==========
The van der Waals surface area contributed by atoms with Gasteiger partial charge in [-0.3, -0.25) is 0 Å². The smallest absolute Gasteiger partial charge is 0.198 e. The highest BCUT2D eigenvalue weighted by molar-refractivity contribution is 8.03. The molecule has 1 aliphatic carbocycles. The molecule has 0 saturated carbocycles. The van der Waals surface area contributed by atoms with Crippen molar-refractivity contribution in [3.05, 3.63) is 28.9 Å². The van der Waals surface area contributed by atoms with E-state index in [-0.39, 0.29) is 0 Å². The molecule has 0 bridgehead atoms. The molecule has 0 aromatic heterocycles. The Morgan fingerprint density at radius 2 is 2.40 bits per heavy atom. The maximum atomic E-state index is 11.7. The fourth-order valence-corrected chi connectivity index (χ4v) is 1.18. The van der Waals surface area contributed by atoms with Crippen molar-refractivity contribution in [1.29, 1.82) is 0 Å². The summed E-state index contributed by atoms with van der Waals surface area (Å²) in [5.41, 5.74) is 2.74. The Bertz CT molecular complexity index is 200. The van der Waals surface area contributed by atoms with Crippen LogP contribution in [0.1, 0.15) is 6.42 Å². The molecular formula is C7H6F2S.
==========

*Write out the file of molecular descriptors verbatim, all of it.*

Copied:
The van der Waals surface area contributed by atoms with Gasteiger partial charge in [-0.3, -0.25) is 0 Å². The smallest absolute Gasteiger partial charge is 0.198 e. The highest BCUT2D eigenvalue weighted by molar-refractivity contribution is 8.03. The molecule has 1 aliphatic carbocycles. The molecule has 0 saturated carbocycles. The van der Waals surface area contributed by atoms with Crippen molar-refractivity contribution in [3.05, 3.63) is 28.9 Å². The van der Waals surface area contributed by atoms with E-state index in [-0.39, 0.29) is 0 Å². The molecule has 0 bridgehead atoms. The molecule has 0 aromatic heterocycles. The Morgan fingerprint density at radius 2 is 2.40 bits per heavy atom. The maximum atomic E-state index is 11.7. The fourth-order valence-corrected chi connectivity index (χ4v) is 1.18. The van der Waals surface area contributed by atoms with Crippen molar-refractivity contribution in [1.29, 1.82) is 0 Å². The summed E-state index contributed by atoms with van der Waals surface area (Å²) in [5.41, 5.74) is 2.74. The Bertz CT molecular complexity index is 200. The van der Waals surface area contributed by atoms with Crippen LogP contribution in [0.1, 0.15) is 6.42 Å². The molecular formula is C7H6F2S.